Having a workplace where we feel comfortable, engaged and safe is important to most of us. We spend so much time working that our workplaces and the rights that are afforded in them are incredibly important and contribute greatly to how we feel and the life decisions that we make.
At the beginning of June significant changes were made to the Fair Work Act that can affect you as an employee and gaining a good understanding is important so that you know what you are entitled to when it comes to your workplace.
The amendments in a nutshell
There are three significant areas where the Act was amended and they are with the extension of family friendly work practices, anti-bullying measures and alterations to the right of entry for unions.
The improvement of family friendly work practices is always a welcome thing and the changes this time around can be broken up into three particular areas:
1. Parental leave
For parents that want to take unpaid parental leave together the amount allowable has been raised from 3 to 8 weeks and there is a greater inbuilt flexibility for how this leave is arranged.
Maternity leave that is used for illnesses related to pregnancy will not be deducted from the entitlement of unpaid parental leave and women with less than 12 months service in a workplace will have the same entitlement as longer serving employees to transfer to a safe job while pregnant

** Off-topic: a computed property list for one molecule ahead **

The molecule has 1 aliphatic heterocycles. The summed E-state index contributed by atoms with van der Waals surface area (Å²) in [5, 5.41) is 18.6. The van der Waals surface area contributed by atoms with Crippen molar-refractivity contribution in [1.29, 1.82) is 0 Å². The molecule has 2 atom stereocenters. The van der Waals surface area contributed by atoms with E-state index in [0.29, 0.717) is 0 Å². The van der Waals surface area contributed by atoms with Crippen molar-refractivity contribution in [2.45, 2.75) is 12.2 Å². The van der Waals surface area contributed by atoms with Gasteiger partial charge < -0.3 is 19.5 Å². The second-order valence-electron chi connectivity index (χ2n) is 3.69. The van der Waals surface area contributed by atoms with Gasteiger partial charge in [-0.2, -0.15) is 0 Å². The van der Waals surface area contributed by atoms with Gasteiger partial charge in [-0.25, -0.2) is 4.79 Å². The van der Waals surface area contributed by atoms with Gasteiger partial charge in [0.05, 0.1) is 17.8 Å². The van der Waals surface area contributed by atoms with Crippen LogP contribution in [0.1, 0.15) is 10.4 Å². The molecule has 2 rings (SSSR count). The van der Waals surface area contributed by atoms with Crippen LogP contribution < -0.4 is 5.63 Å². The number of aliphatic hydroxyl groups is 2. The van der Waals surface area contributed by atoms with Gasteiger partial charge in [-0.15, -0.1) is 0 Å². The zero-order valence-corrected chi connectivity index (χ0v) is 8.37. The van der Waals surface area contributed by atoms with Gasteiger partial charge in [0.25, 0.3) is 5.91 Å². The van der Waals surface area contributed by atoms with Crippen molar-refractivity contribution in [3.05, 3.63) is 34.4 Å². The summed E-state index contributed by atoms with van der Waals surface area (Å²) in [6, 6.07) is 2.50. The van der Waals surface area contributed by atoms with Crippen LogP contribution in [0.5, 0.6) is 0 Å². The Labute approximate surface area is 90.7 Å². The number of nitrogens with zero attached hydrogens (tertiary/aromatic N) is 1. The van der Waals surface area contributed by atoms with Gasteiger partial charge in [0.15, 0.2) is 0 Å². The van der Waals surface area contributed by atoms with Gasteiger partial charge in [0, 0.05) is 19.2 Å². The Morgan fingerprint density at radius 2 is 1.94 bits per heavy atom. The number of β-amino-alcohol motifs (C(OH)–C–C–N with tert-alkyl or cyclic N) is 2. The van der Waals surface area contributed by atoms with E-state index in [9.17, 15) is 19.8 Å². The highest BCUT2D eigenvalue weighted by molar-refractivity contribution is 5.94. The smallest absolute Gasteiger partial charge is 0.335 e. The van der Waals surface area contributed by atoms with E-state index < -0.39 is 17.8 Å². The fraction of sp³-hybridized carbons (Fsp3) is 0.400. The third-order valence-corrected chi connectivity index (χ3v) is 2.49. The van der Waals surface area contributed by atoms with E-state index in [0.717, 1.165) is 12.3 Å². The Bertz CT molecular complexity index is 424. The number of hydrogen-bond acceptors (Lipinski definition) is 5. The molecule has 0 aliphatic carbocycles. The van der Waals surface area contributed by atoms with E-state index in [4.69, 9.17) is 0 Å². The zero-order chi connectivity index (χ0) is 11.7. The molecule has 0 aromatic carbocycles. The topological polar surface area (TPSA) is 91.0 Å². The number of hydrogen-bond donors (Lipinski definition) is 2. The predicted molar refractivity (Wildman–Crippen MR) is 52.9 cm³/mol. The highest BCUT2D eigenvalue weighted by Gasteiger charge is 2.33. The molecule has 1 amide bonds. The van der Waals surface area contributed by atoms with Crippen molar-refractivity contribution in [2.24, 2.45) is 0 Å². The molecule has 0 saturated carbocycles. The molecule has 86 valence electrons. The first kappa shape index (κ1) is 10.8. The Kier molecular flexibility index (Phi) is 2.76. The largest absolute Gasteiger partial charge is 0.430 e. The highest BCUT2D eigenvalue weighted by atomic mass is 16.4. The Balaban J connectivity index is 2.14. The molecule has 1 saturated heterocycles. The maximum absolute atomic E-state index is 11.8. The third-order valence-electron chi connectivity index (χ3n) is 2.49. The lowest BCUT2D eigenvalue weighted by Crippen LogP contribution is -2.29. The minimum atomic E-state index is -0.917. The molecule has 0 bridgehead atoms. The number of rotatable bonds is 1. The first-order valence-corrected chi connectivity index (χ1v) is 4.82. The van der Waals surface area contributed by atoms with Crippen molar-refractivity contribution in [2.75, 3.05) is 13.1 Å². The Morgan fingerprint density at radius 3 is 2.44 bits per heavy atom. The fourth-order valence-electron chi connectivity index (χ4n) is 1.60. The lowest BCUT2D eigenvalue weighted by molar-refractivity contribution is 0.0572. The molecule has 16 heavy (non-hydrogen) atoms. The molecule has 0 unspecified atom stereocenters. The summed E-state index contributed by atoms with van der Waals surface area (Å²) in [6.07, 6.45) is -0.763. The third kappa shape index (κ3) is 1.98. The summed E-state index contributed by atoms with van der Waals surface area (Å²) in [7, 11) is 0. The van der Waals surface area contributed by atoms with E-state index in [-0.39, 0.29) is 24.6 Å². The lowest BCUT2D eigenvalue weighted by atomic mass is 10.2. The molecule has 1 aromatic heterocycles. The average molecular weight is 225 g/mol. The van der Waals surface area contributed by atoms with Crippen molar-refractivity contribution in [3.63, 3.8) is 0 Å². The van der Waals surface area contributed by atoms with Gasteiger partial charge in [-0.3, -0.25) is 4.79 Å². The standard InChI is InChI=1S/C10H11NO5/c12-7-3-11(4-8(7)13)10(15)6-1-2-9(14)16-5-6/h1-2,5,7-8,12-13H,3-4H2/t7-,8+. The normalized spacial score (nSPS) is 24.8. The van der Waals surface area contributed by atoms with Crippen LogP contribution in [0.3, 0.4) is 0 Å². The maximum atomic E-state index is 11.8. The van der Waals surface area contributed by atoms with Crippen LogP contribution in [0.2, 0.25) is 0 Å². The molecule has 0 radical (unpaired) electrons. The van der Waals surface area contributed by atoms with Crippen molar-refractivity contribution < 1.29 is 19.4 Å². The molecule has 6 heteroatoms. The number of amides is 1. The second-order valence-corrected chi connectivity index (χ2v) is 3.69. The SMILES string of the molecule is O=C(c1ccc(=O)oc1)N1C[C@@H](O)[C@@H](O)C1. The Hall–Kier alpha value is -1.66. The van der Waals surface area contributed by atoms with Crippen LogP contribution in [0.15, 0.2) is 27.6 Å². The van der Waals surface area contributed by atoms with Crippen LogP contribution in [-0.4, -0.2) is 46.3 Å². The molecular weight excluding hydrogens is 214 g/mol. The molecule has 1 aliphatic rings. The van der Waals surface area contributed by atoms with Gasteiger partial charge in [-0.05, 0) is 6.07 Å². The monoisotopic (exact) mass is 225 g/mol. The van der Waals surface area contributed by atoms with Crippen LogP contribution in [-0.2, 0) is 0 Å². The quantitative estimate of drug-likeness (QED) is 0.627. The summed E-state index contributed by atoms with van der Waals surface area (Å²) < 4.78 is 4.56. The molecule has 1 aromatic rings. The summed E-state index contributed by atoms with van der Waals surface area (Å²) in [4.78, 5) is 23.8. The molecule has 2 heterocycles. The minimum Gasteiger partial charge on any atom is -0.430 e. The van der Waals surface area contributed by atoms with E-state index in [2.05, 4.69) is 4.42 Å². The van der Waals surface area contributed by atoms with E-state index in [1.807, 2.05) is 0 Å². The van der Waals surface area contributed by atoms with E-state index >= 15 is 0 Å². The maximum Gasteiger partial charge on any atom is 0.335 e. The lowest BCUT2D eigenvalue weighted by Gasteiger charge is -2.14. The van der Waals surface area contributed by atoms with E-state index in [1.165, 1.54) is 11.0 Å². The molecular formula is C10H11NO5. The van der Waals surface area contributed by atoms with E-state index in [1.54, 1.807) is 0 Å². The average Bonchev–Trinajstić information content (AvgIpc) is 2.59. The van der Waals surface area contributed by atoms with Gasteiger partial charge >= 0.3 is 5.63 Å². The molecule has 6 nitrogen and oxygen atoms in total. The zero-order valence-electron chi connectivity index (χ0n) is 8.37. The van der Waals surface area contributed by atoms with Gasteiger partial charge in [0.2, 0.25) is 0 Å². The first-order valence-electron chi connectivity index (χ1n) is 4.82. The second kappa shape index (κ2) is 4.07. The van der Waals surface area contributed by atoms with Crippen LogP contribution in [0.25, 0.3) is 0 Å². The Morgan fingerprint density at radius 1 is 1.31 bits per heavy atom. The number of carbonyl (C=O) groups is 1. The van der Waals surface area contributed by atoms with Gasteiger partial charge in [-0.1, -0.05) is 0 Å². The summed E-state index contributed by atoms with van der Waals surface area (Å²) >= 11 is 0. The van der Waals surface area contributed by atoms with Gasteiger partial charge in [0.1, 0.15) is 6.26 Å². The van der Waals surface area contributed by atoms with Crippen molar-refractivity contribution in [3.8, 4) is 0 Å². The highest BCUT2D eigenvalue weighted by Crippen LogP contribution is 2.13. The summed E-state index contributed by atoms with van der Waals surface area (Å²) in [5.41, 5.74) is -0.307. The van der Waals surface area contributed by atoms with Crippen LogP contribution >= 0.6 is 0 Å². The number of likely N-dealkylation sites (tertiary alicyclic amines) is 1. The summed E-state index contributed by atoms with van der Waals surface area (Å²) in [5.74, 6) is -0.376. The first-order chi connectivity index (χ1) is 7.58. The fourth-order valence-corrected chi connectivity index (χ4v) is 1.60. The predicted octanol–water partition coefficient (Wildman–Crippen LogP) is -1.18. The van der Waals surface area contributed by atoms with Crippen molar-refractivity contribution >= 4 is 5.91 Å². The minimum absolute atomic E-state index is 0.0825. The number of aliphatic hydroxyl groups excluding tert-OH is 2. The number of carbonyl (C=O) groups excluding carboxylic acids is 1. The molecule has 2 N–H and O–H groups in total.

2. Flexible work arrangements
A wider group of employees now have a right to ask for flexible work arrangements. People such as carers, those over the age of 55, people with disabilities and others will be able to apply for flexible arrangements at work to help them manage what are sometimes difficult factors for positive outcomes – for them as well as their workplace.
3. Consultation about the changes to work hours
Once this change takes effect employers will be required to consult with employees about any changes to regular work hours.
Under the changes to the Act, any worker that believes that they are the victim of bullying in the workplace will be able to submit a complaint directly to the Fair Work Commission without needing to go the state authority.
The intention of this change is early intervention and prevention.
Union right of entry
An employer and the union are obliged to come to an agreement on where meetings with employees can be held, and an employer is obliged arrange transport to enable union delegates to visit remote and isolated workplaces where there is no publicly available transport – the employer however does not have to pay the costs, under these new amendments.
How will you be affected?
We would love to hear how these changes will affect you in your workplace. Has parental leave previously been an issue for you? Is bullying an issue where you work? Do you think that these changes will make getting work if you fall into a particular category even harder?